Most mothers nowadays needs to go back to work after the baby is born, unfortunately, so the only way to continue giving mama’s milk to the baby is by pumping. It takes some getting used to. The fact that you can see how much you are getting makes it stressful for most of us. To ease your anxiety at the pump a bit, the following are a collection of pumping rules and tips I find helpful.
1. Have your baby close. Not literally, but looking at his/her pictures or videos on the phone will help trick your brain to do better with the pump. (This is the number one tip I have found everywhere.)

2. Relax & ignore the pump. Do not stress about how much you are pumping. The more you think about it, the less you are going to get.

3. Keep a nutritious snack nearby. Once you are done pumping and have to go back to work, I bet that you will get too busy and have no time to snack and get in a few extra calories. Even eating a granola bar is better than nothing. Making milk takes energy (aka calories).

4. Keep drinking water. Similar to the last tip, do not forget to drink some water before and during pumping. When pumping and working you will need to drink at least 80 oz. of water per day.

5. Stay warm. I find this essential for me. When I feel cold, I can barely get enough during one pumping session, but then time is up! This is probably related to Tip #2 to stay relaxed.

6. Massage them. Before and during pumping session to help stimulate milk flow. When I was still at the hospital those first days, the LC recommended me to pump 7 to 8 minutes, stop the machine, massage and shake the girls some, then continue to pump 7 to 8 minutes more (so still a total of about 15 minutes).

7. Pump 2 to 5 minutes past the “last drop”. Your body will get the signal to produce more milk this way. In general, pump at least 15 minutes.

8. Finish with a little hand expression. This will ensure that you empty your breasts as completely as possible. The better they are emptied, the faster they will refill. Hand express around the areola because the flanges are not perfect at getting those final drops out. Some mamas said they have collected an extra ounce from doing this!

9. Extra pump before bed. I find this helpful especially if your baby is sleeping longer stretches. (Aren’t you glad I am not suggesting to get up in the middle of the night to pump?)

10. Power pump if you have time. Pump 15 minutes, rest for 10, pump for 10, rest for 10 and pump for 10 again. This takes an hour and is considered one pumping session. Do not worry about how much you get at the second and third 10-minute pumps. This is just to simulate cluster feeding to “trick” your body into thinking that baby needs more milk. (Do this if your supply is low and only if you really need to. It is supposed to help increase supply, but I feel that this also strains the body because you are trying to make extra milk.)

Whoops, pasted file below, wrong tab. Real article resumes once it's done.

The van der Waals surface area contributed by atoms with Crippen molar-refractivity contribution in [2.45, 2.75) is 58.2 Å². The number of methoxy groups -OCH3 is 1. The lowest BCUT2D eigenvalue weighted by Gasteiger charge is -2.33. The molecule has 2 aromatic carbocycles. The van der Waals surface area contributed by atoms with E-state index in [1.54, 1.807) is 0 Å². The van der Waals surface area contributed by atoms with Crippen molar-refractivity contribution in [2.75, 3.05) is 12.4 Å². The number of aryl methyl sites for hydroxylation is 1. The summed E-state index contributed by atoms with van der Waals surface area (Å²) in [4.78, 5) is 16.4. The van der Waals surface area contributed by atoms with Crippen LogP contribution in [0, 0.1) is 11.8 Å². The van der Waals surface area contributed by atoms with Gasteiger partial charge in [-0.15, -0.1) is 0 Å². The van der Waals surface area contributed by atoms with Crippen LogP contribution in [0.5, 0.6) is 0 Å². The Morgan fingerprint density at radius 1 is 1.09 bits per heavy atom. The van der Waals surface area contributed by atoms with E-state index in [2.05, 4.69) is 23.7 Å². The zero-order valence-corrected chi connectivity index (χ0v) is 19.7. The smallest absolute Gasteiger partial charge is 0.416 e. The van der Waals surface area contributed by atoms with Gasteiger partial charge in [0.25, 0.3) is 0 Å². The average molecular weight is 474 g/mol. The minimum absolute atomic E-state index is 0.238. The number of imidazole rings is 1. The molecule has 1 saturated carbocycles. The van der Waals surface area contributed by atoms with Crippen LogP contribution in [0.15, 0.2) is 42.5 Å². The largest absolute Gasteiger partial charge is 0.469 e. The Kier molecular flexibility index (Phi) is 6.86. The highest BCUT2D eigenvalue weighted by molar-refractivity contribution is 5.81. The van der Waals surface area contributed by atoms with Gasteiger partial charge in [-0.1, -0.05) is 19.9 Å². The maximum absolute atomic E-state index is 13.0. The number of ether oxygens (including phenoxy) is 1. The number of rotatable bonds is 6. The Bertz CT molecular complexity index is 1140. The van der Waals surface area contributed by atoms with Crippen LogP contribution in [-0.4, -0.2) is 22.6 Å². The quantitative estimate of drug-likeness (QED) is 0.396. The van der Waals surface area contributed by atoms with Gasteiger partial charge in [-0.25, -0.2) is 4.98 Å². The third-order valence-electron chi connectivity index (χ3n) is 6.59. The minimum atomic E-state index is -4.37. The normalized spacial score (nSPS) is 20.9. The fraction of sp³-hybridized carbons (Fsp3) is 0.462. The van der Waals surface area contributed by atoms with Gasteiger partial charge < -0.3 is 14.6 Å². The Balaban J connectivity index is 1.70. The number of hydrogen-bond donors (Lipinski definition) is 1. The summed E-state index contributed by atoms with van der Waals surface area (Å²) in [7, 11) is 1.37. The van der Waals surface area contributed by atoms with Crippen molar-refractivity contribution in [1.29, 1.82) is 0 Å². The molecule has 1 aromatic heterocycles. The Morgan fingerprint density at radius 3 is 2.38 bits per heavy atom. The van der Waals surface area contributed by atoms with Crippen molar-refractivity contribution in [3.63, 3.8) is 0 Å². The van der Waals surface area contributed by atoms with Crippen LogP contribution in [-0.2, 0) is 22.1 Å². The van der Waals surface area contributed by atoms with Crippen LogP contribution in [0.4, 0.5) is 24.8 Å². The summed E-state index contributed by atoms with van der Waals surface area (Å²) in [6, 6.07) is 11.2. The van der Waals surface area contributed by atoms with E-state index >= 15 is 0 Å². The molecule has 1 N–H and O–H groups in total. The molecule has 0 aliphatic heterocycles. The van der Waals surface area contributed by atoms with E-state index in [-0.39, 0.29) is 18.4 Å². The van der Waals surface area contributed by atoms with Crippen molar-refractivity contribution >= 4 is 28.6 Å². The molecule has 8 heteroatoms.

Pump

Pack for streamlined pumping:
To make the most of my pump break, I have found that having these essential items in my pump bag helps me save time.

1. Container for storage. If you are pumping more than once during the work day like me, putting the parts in a tupperware container and then into the office fridge would save a lot of time compared to washing them at work. Just soak and wash everything with soapy water when you get home. (A lot of people suggest ziplock bags, but I think it is a waste.)

2. Hands-free bra. So you can play on your phone or computer, knit or perform any other relaxing activity for those 15 minutes.

3. Nursing cover. If you do not have the luxury of a private single room.

4. Bottles & ice pack. I generally bring one extra bottle than the number of times I need to pump. The ice pack will help keep your bottles cold on your way home.

5. Milk storage bags. Just in case you have extra milk (yay!) but do not have enough bottles.

6. Hand-pumping accessory. Just in case there is no power. Alternatively, you can simply learn to hand express into the bottles. (Or have the battery pack ready…)

7. Wipes. To wipe down parts before you put them away. Pacifier wipes are much cheaper than the Medela one, and some moms said it works the same. This is a personal choice. If you do not want to spend the money, you can skip it. Or just bring a CLEAN cloth to quickly wipe the parts before storing.

8. Extra pump parts. This might be a good investment, but totally optional.

I hope these are helpful to you. I am always trying to learn new tricks to improve my pumping experience, so if you have any good tips, please share!

{ Need help on nursing? See My Breastfeeding Tips post. }